Humans have gone far down the road of understanding how our own bodies function. We classified every single bit of the human body from the different organelles and the chemicals that are involved in their functions, to the broader body parts like arteries, bones, and organs. Genetic engineering has also improved to the point where we can even clone animals successfully. Even though many cloned animals don’t survive, some do and that is a success. It means that it is possible to do. Colossal has 10 main goals, one of which is to improve understanding of CRISPR editing.

In reality, Colossal isn’t actually resurrecting the Wooly Mammoth. Instead, they are attempting to biologically engineer a cold-resistant elephant with all of the “core biological traits” of the Wooly Mammoth. The company claims that bringing back the Wooly Mammoth will help restore arctic grasslands, which in turn help with the carbon emissions. The return of the Mammoth Steppe is also important because it played a “colossal” role in regulating the planet’s ecosystem. 

The ecosystem is obviously important. Nobody wants climate change to happen. So, bringing back mammoths could be a beneficial thing.


Morality: Wrong

While there are positive outcomes to resurrecting extinct species, there are, of course, risks involved. For example, if the cloning process is used, the animal could suffer greatly just like the bucardo that was resurrected did (the goat mentioned earlier). These animals could be brought back to life, but they might have a terrible disease or suffer excruciating pain. However sad, it is a common practice to put down animals that are suffering. If these animals die of natural causes after a short time or if they have to be mercy killed, Does that mean that it’s really worth hurting animals for the advancement of science?

There are environmental risks along with medical ones. There is not any real guarantee that resurrected species will do as well in their environment as their “forefathers” did. They could even end up damaging their ecosystem due to an overlooked disease that might spread to other animals or even humans. Not to mention the fact that resurrection biology can be used to bring back extinct human species such as neanderthals. There have already been debates about the bioethics of doing something like that.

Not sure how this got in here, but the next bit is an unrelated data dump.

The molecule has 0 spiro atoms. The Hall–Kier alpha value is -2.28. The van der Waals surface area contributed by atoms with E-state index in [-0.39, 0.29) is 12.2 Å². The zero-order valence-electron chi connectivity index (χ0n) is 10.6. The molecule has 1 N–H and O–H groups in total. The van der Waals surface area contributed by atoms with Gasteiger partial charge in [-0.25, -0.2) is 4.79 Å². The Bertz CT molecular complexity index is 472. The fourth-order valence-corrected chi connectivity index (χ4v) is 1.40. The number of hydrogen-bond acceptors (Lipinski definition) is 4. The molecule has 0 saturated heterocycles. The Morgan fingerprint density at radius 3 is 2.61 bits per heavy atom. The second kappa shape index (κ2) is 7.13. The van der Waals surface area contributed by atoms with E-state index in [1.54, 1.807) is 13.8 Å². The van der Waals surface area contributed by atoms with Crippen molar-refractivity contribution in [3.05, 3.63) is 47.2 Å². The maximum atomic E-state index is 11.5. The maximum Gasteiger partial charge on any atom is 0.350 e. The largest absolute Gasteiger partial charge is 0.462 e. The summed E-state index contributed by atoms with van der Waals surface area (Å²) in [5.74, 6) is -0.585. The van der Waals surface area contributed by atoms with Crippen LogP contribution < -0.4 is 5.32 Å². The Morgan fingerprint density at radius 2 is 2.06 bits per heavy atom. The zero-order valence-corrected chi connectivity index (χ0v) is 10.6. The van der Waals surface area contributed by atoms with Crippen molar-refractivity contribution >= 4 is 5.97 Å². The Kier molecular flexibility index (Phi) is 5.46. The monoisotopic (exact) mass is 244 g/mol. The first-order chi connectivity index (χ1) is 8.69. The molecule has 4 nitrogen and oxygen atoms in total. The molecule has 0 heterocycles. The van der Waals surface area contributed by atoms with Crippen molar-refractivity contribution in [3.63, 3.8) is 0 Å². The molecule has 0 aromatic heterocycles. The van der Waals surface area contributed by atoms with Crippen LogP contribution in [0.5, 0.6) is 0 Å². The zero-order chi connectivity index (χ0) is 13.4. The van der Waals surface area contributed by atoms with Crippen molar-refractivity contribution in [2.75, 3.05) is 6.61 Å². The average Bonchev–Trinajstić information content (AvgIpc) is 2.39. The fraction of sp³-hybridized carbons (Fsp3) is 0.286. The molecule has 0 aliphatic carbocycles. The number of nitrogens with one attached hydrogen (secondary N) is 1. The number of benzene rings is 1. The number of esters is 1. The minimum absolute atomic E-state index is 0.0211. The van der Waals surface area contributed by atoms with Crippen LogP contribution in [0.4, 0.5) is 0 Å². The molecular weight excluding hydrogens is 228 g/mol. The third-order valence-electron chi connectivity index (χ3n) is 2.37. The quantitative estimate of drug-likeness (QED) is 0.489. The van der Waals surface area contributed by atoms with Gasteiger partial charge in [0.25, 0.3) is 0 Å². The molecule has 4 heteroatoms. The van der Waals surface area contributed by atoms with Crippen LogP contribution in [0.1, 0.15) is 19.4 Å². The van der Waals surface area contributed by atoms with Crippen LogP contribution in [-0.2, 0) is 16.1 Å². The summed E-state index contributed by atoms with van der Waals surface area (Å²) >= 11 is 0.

The real danger is humans playing God. The thing is, humans have a tendency to be greedy. Sometimes it is less extreme than other times, but Humanity will always want more, whether that is wealth, power, or knowledge. Out of these three, knowledge is arguably the most important. Wealth and power wane over time, but knowledge almost always remains. There have been occurrences in history where some knowledge has been lost, like the recipe for the Ancient Greek’s “Greek Fire” or the libraries burned by tyrants and oppressors. Nevertheless, humans always seek more knowledge. Knowledge is power, after all. But when Humanity’s need for the knowledge to understand the universe goes too far, to the point where innocent beings are being harmed, that is when it has to stop.



Works Cited

Colossal. “May Prehistory Thunder Forward: The Resurrection of the Woolly Mammoth.”, 2021, Accessed 23 Apr. 2022.

“De-Extinction | Definition, History, Ethics, & Facts | Britannica.” Encyclopædia Britannica, 2022, Accessed 5 Apr. 2022.

Martinelli, Lucia, et al. “De-Extinction: A Novel and Remarkable Case of Bio-Objectification.” Croatian Medical Journal, vol. 55, no. 4, Aug. 2014, pp. 423–427,,enough%20to%20the%20extinct%20species., 10.3325/cmj.2014.55.423. Accessed 5 Apr. 2022.

Shapiro, Beth. “Pathways to De-Extinction: How Close Can We Get to Resurrection of an Extinct Species?” Functional Ecology, vol. 31, no. 5, 9 Aug. 2016, pp. 996–1002,, 10.1111/1365-2435.12705.

“Somatic Cell Nuclear Transfer | Definition, Steps, Applications, & Facts | Britannica.” Encyclopædia Britannica, 2022, Accessed 7 Apr. 2022.